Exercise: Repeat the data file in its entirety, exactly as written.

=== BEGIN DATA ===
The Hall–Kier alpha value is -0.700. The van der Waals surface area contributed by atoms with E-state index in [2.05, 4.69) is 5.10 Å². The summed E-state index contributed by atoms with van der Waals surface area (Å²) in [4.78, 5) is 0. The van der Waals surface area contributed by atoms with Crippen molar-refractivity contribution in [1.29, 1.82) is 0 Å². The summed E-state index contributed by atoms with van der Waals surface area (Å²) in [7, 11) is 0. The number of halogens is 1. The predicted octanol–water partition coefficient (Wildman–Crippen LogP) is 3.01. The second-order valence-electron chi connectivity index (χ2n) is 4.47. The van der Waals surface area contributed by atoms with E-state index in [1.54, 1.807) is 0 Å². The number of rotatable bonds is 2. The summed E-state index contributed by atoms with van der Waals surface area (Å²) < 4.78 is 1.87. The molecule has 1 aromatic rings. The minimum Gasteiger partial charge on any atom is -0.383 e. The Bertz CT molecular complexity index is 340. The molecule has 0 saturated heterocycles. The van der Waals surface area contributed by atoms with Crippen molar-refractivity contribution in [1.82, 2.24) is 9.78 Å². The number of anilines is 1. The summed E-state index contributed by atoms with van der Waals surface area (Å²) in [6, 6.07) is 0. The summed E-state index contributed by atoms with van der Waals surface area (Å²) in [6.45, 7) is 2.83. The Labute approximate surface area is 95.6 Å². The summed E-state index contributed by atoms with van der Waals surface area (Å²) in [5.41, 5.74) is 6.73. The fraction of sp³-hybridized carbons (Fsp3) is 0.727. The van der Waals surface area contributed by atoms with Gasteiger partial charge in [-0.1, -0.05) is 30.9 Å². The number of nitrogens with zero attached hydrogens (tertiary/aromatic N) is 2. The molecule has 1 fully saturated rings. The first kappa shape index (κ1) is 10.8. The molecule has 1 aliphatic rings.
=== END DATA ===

The Hall–Kier alpha value is -0.700. The van der Waals surface area contributed by atoms with E-state index in [2.05, 4.69) is 5.10 Å². The summed E-state index contributed by atoms with van der Waals surface area (Å²) in [4.78, 5) is 0. The van der Waals surface area contributed by atoms with Crippen molar-refractivity contribution in [1.29, 1.82) is 0 Å². The summed E-state index contributed by atoms with van der Waals surface area (Å²) in [7, 11) is 0. The number of halogens is 1. The predicted octanol–water partition coefficient (Wildman–Crippen LogP) is 3.01. The second-order valence-electron chi connectivity index (χ2n) is 4.47. The van der Waals surface area contributed by atoms with E-state index in [1.54, 1.807) is 0 Å². The number of rotatable bonds is 2. The summed E-state index contributed by atoms with van der Waals surface area (Å²) < 4.78 is 1.87. The molecule has 1 aromatic rings. The minimum Gasteiger partial charge on any atom is -0.383 e. The Bertz CT molecular complexity index is 340. The molecule has 0 saturated heterocycles. The van der Waals surface area contributed by atoms with Crippen molar-refractivity contribution in [1.82, 2.24) is 9.78 Å². The number of anilines is 1. The summed E-state index contributed by atoms with van der Waals surface area (Å²) in [6, 6.07) is 0. The summed E-state index contributed by atoms with van der Waals surface area (Å²) in [6.45, 7) is 2.83. The Labute approximate surface area is 95.6 Å². The summed E-state index contributed by atoms with van der Waals surface area (Å²) in [5.41, 5.74) is 6.73. The fraction of sp³-hybridized carbons (Fsp3) is 0.727. The van der Waals surface area contributed by atoms with Gasteiger partial charge in [-0.1, -0.05) is 30.9 Å². The number of nitrogens with zero attached hydrogens (tertiary/aromatic N) is 2. The molecule has 1 fully saturated rings. The first kappa shape index (κ1) is 10.8. The molecule has 1 aliphatic rings.